Arch-Dukes, Barons, Bosses, Caliphs, Counts, Emirs, Emperors, Grand Viziers, Kings, Princes, Princesses, Queens, Viceroys and so on, all of these are actual real world titles and as such do have some sense of meaning to them, however they are thrown around as if given out at a grand galactic lottery for aristocrats. Dooku is the hereditary count of his home-world Serenno, hence Count Dooku, why the hell an entire planet constitutes a county boggles the mind. Counts were typically given land or area by virtue of a monarch granting them it, did Dooku's ancestors do any favours for any ancient rulers? Those astro-political questions are beyond the scope of this article.

Returning to Emperor Palpatine, he is various referred to throughout the past and present media as "Excellency", "Highness" and "Majesty", the former more proper for his former status as senator, the middlemost being either a flub or an insult from Luke Skywalker and the latter being the proper way to refer to an emperor.

He is also referred to as Your Excellency within the narrative frame of Star Wars Episode II - Attack of the Clones, by people such as Anakin Skywalker, the later Lord Darth Vader, where Palpatine is "elected" the Supreme Chancellor of the Galactic Senate.

"Lord" and "lady" and to that point also "master" are the most stable of the titles used within Star Wars, the former two being generic honorifics used for nobility or people of power and the latter for Jedi/Sith masters, in the sense of a teacher and their apprentice.

Darth Vader, whereof "Darth" would one assume is the title assumed by a person when they become a Sith and the other half being some sort of pseudo-ominous nickname, hence Sidious from "insidious" and Tyrannus from "tyrannous." If you look at the earlier drafts for Episode IV - A New Hope and just take the film on itself, separate from the sequels and prequels, then it is revealed that "Darth" is in fact the forename of the character, hence Obi-Wan Kenobi calling him by this in the film - retroactively changed to be Obi-Wan reminding Vader of how far he has fallen.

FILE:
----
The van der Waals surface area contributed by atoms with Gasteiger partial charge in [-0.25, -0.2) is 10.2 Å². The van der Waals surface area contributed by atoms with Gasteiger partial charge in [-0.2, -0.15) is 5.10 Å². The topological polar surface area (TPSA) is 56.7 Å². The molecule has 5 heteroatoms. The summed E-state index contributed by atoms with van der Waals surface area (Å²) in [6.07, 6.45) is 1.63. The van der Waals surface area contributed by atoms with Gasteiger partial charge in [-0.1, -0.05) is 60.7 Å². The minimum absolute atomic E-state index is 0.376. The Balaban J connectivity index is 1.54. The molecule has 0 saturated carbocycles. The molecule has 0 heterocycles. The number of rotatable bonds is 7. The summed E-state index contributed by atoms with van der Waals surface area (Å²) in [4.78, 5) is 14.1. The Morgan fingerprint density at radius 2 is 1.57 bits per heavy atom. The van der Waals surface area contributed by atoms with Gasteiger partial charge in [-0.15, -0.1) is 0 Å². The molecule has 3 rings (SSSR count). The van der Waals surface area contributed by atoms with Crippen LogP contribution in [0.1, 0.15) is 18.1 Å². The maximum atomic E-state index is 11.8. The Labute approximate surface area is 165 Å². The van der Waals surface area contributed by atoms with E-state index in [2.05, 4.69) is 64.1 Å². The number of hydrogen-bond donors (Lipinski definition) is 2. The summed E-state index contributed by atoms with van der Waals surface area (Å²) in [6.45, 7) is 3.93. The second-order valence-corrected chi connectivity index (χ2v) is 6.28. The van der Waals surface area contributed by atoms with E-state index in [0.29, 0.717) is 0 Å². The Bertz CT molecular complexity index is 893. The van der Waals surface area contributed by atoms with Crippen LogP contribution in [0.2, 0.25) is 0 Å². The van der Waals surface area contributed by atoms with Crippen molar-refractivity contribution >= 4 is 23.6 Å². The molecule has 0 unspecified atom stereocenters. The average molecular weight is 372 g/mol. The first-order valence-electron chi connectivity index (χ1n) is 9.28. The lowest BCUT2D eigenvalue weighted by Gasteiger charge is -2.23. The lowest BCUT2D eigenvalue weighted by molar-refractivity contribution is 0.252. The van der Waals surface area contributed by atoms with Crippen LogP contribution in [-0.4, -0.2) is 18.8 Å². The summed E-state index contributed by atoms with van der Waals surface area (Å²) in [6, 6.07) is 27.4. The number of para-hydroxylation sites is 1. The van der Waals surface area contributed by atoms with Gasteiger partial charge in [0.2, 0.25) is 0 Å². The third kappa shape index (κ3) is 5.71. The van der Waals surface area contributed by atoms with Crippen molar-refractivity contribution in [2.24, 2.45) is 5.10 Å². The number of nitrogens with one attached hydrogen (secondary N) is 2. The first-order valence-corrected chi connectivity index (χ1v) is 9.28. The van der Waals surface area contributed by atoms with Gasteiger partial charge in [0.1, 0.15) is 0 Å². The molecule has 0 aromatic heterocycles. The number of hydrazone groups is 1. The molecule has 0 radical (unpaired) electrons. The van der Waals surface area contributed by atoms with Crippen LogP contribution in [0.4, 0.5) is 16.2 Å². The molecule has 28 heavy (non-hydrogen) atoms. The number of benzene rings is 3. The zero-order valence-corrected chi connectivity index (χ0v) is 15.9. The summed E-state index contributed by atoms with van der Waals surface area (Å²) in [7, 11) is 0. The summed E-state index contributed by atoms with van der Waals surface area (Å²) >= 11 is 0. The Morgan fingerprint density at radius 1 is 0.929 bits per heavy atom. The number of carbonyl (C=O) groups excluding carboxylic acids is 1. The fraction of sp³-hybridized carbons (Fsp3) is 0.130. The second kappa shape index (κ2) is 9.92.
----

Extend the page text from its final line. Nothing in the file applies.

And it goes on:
The very name "Darth Vader" stems from the phrase "dark water" and hearkens back to George Lucas' creative nomenclature when naming the characters in the story, going more by what sounds best rather than the meaning of the name. Only through the serendipity of Vader quasi-sounding like Germanic words for "father" and "darth" halfway looking like "dark" do we get what is later spuriously claimed to be the official etymology.

Vader is furthermore apparently derived from the name of Gary Vader, one of Lucas' old acquaintances from his high school days - who purportedly bullied Lucas' younger self, hence it being an apt name for the main villain of the films.

So, all in all what did we learn?

It's a fantasy tale set in a galaxy far, far away and thinking overly much about the actual etymological, historical and real-life importance of concepts within the Star Wars universe will set it crumbling apart.

Presumably the titles are very much just an homage to the science fiction stories of old and especially the pulp fiction that George Lucas was fond of and created Star Wars as an homage to that golden era of weird adventure fiction, where you would slap an aristocratic title to an intergalactic villain and it would be nothing more than to suggest the ominous nature of them more than anything else.